Background Road crashes are a leading cause of death for Mexicans aged 15–34 years. This population is one of the targets for drinking and driving (DWI) related campaigns and interventions instituted as part of a large road safety intervention programme.
Aims/Objectives/Purpose To evaluate the reach of DWI reduction interventions in a random sample of high school and university students from Guadalajara-Zapopan and León by assessing their knowledge related to DWI, their awareness of various interventions and campaigns, and their self-reported behaviour change as a result.
Methods A close-ended questionnaire was applied in-person to a random sample of students at both public and private institutions in October–December 2011.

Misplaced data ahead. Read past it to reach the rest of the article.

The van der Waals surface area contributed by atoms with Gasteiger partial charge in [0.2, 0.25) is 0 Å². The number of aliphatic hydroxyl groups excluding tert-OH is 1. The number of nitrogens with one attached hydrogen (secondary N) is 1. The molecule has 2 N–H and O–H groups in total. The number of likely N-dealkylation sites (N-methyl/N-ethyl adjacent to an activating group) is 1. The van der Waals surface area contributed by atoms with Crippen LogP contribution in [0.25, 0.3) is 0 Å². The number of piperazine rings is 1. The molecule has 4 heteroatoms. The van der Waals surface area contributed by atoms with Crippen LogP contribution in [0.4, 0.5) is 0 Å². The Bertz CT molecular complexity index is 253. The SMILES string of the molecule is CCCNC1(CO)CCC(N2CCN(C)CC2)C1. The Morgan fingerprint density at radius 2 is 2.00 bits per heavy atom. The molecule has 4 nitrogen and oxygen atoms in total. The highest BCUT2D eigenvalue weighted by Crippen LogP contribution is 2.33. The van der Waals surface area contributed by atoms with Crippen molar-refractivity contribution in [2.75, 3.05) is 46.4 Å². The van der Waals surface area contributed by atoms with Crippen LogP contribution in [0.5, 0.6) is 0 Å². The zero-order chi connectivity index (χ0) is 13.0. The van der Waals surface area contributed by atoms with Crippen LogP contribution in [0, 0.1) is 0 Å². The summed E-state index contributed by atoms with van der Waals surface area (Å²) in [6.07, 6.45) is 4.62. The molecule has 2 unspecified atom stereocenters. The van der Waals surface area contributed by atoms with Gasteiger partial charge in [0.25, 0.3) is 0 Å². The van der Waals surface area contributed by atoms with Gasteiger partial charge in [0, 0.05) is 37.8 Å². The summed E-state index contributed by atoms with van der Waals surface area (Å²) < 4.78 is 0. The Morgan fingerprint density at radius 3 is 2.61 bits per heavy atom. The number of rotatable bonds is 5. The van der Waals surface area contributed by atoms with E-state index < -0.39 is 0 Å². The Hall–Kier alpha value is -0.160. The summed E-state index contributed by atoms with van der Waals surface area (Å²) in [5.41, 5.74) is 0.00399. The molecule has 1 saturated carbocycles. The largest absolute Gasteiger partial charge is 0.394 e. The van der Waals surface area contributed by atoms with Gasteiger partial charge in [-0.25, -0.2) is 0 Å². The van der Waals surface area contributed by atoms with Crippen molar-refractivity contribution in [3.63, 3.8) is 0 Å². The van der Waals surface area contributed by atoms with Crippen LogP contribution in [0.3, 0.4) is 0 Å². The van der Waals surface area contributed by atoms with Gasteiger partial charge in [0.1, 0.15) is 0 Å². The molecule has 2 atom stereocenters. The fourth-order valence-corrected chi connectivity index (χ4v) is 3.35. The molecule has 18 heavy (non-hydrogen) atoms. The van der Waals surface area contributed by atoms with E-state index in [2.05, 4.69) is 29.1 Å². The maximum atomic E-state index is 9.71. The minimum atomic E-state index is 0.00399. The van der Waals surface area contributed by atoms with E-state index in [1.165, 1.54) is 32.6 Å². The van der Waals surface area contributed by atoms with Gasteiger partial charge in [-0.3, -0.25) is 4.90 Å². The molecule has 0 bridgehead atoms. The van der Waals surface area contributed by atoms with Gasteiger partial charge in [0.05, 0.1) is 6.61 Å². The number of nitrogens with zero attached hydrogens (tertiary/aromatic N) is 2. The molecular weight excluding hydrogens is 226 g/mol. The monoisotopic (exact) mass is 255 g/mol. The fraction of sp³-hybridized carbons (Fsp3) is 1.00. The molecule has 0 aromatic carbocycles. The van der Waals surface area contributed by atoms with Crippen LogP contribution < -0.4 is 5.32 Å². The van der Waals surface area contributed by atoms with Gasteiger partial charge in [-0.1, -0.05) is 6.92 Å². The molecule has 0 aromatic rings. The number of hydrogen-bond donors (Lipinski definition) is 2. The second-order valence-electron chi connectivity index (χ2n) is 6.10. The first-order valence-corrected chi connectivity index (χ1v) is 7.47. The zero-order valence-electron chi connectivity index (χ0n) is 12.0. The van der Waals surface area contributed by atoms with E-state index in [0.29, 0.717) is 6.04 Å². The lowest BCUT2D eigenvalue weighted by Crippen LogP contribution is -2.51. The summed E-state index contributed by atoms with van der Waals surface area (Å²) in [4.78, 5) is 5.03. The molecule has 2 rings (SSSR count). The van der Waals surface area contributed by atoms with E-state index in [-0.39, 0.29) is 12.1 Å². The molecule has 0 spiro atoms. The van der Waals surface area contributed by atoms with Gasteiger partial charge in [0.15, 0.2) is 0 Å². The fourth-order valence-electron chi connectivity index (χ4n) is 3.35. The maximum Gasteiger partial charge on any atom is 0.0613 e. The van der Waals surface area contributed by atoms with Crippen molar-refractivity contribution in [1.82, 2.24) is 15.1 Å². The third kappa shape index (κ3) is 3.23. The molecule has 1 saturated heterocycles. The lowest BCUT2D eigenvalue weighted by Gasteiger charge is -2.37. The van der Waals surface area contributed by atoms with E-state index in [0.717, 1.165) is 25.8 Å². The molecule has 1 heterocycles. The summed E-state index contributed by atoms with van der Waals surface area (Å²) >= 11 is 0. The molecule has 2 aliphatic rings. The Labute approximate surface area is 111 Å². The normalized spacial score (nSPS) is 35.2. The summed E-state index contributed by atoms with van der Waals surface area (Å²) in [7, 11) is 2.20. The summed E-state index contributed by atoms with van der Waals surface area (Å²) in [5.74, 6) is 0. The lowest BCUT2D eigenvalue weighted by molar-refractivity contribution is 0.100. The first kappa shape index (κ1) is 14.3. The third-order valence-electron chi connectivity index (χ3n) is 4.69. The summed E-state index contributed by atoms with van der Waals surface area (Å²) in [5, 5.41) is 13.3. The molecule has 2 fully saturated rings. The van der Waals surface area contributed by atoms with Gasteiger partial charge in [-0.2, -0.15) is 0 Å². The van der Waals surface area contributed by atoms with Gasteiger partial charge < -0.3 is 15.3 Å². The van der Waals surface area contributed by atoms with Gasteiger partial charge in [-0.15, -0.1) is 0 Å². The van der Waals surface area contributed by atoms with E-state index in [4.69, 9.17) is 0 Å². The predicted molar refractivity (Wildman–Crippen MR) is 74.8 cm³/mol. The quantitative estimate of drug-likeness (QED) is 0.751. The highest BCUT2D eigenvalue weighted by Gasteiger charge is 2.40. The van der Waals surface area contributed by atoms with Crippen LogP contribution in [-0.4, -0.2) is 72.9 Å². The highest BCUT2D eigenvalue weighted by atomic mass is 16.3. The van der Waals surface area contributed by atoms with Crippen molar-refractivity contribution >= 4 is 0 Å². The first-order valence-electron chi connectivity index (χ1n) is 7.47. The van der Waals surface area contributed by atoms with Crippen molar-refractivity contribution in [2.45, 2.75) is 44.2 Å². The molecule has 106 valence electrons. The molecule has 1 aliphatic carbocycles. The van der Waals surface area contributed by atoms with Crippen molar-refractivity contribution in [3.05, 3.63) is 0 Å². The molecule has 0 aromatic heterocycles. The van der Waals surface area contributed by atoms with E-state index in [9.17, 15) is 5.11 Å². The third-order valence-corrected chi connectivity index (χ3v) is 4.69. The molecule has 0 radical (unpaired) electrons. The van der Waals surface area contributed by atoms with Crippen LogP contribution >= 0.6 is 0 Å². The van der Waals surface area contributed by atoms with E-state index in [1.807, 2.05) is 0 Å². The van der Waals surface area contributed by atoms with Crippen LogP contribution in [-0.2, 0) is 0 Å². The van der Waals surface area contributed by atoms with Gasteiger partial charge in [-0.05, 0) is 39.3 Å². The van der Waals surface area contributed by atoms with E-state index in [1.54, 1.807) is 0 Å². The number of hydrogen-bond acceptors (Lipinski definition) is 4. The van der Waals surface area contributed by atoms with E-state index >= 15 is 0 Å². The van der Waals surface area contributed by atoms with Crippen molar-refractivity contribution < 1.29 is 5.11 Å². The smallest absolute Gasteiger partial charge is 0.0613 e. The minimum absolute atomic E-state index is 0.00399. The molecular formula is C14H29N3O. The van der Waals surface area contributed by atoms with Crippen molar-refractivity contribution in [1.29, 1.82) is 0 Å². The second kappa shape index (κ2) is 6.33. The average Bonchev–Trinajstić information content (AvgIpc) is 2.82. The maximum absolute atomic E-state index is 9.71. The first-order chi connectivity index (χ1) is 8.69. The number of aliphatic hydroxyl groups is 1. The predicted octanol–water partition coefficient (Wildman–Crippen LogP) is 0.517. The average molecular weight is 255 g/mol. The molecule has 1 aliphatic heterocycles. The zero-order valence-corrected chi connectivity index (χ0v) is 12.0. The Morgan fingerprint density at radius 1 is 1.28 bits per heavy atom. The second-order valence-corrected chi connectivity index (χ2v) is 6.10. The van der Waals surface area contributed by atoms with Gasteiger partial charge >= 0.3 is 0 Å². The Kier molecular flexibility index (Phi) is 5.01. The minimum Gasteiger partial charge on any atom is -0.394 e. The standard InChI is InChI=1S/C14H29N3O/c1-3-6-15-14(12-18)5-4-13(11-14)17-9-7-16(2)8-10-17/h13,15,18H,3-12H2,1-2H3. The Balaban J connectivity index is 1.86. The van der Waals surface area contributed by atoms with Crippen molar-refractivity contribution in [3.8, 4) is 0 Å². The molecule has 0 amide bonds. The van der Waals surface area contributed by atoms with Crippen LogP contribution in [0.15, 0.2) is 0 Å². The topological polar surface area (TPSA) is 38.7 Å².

Results/Outcome A total of 5114 students were surveyed: 2478 in Guadalajara-Zapopan, and 2636 in León. Only 17.3% and 14.3%, respectively, correctly identified a maximum number of alcoholic beverages one can ingest before driving. In the two cities, ∼40% reported exposure to a wide-spread campaign; accurate knowledge of campaign phrases ranged from 1–60% and 45% reported resulting attitude/behaviour change. 30–35% had experienced individualised intervention, and 50% reported attitude/behaviour change as a result.
Significance/Contribution to the Field Students self-reported having had exposure to various targeted road safety interventions in both cities; ∼50% of those noted resulting attitude/behaviour changes as a result of these exposures. There was a marked knowledge deficit regarding the number of alcoholic drinks one could consume prior to driving safely. This study highlights an opportunity both for targeted education and continued intense interventions in order to reduce DWI in Mexican youth.
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